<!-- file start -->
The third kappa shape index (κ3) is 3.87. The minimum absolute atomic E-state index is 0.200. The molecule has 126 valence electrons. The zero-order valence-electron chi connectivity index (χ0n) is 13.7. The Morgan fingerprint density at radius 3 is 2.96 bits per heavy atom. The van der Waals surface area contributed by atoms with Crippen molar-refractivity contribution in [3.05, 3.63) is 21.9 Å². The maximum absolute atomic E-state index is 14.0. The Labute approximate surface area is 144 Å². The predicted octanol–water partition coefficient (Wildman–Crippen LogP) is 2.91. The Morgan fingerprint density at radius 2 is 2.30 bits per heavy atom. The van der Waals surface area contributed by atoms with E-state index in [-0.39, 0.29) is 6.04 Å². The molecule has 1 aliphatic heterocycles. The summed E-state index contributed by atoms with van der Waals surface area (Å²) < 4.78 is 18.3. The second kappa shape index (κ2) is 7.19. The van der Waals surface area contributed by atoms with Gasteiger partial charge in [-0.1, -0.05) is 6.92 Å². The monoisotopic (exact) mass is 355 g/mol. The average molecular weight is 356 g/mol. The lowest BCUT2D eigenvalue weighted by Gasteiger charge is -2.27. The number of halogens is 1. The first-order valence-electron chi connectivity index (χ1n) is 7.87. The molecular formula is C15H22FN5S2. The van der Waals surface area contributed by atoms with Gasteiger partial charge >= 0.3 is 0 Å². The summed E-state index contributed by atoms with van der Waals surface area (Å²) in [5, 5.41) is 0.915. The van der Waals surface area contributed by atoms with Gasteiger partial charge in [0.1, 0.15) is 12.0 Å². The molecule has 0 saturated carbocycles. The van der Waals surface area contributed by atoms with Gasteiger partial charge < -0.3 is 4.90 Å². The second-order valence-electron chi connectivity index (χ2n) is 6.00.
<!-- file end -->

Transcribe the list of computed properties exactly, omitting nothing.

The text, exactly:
The third kappa shape index (κ3) is 3.87. The minimum absolute atomic E-state index is 0.200. The molecule has 126 valence electrons. The zero-order valence-electron chi connectivity index (χ0n) is 13.7. The Morgan fingerprint density at radius 3 is 2.96 bits per heavy atom. The van der Waals surface area contributed by atoms with Crippen molar-refractivity contribution in [3.05, 3.63) is 21.9 Å². The maximum absolute atomic E-state index is 14.0. The Labute approximate surface area is 144 Å². The predicted octanol–water partition coefficient (Wildman–Crippen LogP) is 2.91. The Morgan fingerprint density at radius 2 is 2.30 bits per heavy atom. The van der Waals surface area contributed by atoms with E-state index in [-0.39, 0.29) is 6.04 Å². The molecule has 1 aliphatic heterocycles. The summed E-state index contributed by atoms with van der Waals surface area (Å²) < 4.78 is 18.3. The second kappa shape index (κ2) is 7.19. The van der Waals surface area contributed by atoms with Gasteiger partial charge in [-0.1, -0.05) is 6.92 Å². The monoisotopic (exact) mass is 355 g/mol. The average molecular weight is 356 g/mol. The lowest BCUT2D eigenvalue weighted by Gasteiger charge is -2.27. The number of halogens is 1. The first-order valence-electron chi connectivity index (χ1n) is 7.87. The molecular formula is C15H22FN5S2. The van der Waals surface area contributed by atoms with Gasteiger partial charge >= 0.3 is 0 Å². The summed E-state index contributed by atoms with van der Waals surface area (Å²) in [5, 5.41) is 0.915. The van der Waals surface area contributed by atoms with Gasteiger partial charge in [0.1, 0.15) is 12.0 Å². The molecule has 0 saturated carbocycles. The van der Waals surface area contributed by atoms with Gasteiger partial charge < -0.3 is 4.90 Å². The second-order valence-electron chi connectivity index (χ2n) is 6.00.